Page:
To avoid any capsize I place no more than 3 frames on a holder when working full sized boxes and honey supers and limit it to two if its a nuc. (Holder can accommodate 4 frames)
Once you’ve used one you’ll wonder how you got by without it.
Click here for more information on our bee frame holders.
Like me you’ve probably tried various ways to provide a good supply of clean fresh water for your hens however it’s not always that easy. Problems that can arise are ….
- Litter and droppings finding their way into the waterer thereby contaminating it’s contents.
- Hens tipping over containers or bumping into hanging waterers.
- Soggy floor and nesting box litter due to spilt water.
- Sometimes its difficult to find the right sized containers to do the job.
- Having to replace water every day becomes a bit of a bind.
When we built our first coop a few years back I purchased a few of these cheap waterers on Trade Me but found them unsuitable for indoor use as they leak and the hens continually knocked them about. The end result was wet and smelly litter which increased the risk of disease. The next option I tried was a vast improvement but still meant replenishing water daily and despite the container being well elevated our girls were still able to scratch droppings and litter into it.
Several months ago I decided to trial a completely new setup which has since proved to be a great success. Not only has it substantially reduced the time I spend on this task it also provides a much healthier supply of water for our hens.
This 10 litre single cup model is suitable for 1 to 6 hens and will provide sufficient water for approximately 5 to 6 days. It is important to remember that during the hot summer months hens would consume considerably more than this.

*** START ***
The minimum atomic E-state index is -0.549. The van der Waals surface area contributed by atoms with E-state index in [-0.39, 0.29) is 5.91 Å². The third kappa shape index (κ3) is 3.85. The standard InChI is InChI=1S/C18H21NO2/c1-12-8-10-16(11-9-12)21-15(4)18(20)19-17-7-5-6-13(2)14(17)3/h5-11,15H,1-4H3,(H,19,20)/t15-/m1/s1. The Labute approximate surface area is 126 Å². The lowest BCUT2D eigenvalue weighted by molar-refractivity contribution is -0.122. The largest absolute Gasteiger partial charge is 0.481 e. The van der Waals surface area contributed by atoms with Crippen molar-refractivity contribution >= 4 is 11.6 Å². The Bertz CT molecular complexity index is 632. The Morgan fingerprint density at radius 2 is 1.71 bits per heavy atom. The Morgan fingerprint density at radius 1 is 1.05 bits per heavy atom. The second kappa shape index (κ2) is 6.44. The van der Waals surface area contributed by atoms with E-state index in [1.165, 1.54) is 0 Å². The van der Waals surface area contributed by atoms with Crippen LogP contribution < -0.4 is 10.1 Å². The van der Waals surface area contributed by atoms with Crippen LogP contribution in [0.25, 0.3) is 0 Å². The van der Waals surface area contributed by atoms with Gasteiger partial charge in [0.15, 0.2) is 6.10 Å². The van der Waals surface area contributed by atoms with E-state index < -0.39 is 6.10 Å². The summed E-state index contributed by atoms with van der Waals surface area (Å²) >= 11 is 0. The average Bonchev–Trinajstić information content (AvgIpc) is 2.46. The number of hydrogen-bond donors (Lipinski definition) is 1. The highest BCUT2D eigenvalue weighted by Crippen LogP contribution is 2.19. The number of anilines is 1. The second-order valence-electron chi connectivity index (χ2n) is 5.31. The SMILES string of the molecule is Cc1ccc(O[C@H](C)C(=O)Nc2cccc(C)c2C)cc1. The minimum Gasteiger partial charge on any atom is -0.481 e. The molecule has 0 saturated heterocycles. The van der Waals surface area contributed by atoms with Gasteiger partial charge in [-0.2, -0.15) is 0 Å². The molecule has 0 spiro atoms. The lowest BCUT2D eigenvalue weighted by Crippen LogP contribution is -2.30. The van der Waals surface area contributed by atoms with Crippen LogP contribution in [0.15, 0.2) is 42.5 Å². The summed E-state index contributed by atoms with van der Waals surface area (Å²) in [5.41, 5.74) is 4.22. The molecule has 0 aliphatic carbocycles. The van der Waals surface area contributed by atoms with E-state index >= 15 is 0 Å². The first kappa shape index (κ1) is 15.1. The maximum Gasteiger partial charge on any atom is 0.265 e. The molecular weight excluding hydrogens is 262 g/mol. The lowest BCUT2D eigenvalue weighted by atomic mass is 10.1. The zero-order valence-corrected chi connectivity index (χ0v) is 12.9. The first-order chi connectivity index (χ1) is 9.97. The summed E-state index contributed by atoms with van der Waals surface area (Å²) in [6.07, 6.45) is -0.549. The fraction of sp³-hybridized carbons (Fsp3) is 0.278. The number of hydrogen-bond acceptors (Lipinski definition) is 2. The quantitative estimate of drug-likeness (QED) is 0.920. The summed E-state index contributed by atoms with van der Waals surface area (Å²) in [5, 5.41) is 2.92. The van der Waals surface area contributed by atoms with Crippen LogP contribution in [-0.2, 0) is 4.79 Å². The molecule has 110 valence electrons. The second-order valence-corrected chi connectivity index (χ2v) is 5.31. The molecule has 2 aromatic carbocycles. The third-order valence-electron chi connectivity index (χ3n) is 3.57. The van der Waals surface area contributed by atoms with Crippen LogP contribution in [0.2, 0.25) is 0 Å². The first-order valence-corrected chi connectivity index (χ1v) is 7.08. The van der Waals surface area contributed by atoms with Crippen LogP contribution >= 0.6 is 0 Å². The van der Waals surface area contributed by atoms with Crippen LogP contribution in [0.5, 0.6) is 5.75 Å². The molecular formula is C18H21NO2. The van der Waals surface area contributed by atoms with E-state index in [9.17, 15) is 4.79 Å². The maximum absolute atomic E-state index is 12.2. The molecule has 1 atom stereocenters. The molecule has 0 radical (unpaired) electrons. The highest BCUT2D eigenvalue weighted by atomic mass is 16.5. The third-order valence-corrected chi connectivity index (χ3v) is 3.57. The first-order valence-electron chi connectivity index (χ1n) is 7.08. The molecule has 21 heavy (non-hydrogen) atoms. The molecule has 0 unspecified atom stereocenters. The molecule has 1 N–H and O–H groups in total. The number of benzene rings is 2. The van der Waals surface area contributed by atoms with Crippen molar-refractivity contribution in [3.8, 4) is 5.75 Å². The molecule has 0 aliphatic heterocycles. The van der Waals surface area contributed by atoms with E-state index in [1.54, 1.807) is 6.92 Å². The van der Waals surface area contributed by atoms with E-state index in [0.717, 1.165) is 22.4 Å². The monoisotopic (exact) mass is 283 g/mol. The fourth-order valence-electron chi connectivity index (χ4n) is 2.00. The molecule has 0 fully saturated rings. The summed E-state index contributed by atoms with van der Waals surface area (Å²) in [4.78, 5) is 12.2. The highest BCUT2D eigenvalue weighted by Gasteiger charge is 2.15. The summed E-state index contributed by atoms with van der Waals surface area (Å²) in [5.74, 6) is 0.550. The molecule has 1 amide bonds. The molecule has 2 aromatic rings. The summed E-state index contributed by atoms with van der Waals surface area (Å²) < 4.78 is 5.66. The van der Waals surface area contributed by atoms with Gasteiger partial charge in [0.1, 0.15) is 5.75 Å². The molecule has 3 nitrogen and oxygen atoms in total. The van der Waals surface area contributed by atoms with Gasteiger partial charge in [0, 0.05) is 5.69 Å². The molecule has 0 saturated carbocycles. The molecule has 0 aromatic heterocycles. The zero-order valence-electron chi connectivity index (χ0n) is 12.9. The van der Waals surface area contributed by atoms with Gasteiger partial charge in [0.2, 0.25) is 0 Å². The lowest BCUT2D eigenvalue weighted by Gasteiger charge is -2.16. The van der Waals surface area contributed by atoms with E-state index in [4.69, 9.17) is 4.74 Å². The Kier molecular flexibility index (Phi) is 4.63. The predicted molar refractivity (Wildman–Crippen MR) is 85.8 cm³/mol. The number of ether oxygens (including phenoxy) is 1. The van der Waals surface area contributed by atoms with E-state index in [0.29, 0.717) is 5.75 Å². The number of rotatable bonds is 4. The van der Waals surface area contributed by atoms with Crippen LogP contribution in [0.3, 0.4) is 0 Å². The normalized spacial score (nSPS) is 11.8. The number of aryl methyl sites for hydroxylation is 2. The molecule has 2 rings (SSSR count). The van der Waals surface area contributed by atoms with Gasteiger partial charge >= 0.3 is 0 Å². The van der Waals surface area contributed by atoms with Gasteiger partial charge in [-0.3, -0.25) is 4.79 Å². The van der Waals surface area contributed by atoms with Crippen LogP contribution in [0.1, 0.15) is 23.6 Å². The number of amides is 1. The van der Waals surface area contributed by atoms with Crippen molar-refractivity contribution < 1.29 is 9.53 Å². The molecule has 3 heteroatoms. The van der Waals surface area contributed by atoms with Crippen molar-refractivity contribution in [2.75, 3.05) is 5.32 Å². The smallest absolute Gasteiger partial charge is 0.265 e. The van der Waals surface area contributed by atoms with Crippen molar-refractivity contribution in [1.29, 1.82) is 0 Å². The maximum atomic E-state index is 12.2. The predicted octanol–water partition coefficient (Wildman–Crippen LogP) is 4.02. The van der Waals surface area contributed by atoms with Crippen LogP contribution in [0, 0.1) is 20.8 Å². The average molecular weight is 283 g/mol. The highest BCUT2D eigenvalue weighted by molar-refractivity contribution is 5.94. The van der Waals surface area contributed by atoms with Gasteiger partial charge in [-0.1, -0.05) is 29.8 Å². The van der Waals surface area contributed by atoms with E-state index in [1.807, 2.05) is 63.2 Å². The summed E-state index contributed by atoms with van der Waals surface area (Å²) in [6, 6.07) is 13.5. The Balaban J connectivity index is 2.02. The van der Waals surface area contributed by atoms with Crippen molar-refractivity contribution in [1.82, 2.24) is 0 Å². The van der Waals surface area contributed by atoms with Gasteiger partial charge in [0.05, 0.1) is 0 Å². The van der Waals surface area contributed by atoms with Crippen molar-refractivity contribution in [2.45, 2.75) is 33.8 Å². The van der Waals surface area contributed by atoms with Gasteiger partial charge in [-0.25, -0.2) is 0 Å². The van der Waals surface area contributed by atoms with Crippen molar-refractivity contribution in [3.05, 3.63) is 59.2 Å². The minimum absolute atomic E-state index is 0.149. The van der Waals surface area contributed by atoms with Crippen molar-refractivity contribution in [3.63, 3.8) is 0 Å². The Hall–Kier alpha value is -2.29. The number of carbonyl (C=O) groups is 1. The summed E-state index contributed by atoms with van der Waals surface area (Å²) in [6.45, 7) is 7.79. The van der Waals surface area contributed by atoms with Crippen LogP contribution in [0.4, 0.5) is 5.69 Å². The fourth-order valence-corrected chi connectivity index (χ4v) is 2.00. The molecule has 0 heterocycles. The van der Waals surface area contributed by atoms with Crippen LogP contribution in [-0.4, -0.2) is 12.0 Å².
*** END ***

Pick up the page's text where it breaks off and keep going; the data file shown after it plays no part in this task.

They work equally well in a coop or outdoors however they need to be placed in a cool shaded area away from the sun, as hens don’t like to drink warm water.
The double cup waterer shown above is in a coop with 14 hens. The lubing cups which are manufactured in Germany should be positioned at the approximate shoulder height of your chickens or hens. This ensures easy access and hopefully puts them at a level where fouling wont occur. These ones are about 30 cm above the floor, we have Hyland Brown hens.
All the units I have put together recently have sold and we are currently awaiting delivery of further stock. I hope to have more for sale within the next few weeks. If you would like to make an order you are most welcome to leave an enquiry here.
Just five days into spring and already I’m thinking about this season’s first inevitable swarm. There are a number of reasons why swarms occur and no matter how diligent you are as a bee keeper it can sometimes be difficult to prevent them. The possibility of losing 50% or more of ones bees is no laughing matter as it weakens the hive and reduces the amount of honey that can be harvested.
I remember being rather grumpy when I lost my first lot of bees due to a swarm as I couldn’t comprehend why my girls wanted to leave me and the cosy home I had so lovingly set up for them. Now when it happens emotions still run high but its more about retrieving the bees and having them stay put. The swarms I’ve been unable to catch over the years have probably been caught by another bee keeper or have perished. Sadly without human intervention bees in the wild will eventually succumb to the dreaded varroa mite. Now that this evil pest is part of the New Zealand bee keeping scene feral bees are no more than a memory. Whenever our bees decide to shift home I’m always fearful that they will cluster high up a tree and be out of reach. Cutting back the odd branch here and there is no drama but felling a tree is a little extreme. Once scout bees return from reconnoitering out a new home its often a case of bye bye bees therefore time can also be the bee keeper’s enemy. The large swarm shown above settled towards the top of this tree and only after some precarious ladder and pruning work was I able to to get them back to ground. The tree looked worse for wear however I did save the swarm. This same tree will be the location of my first attempted swarm trap which will hopefully encourage any wayward bees to hang about. It’s situated about 30 metres from our apiary and tends to be a popular first port of call during the swarm season. The brood box has a small yet defendable entrance, five used frames, some old bee comb and sufficient space to give them the impression that there’s room enough for a new home.
Hopefully this exercise will be successful and will form the subject of a not too distant blog post.
Watch this space.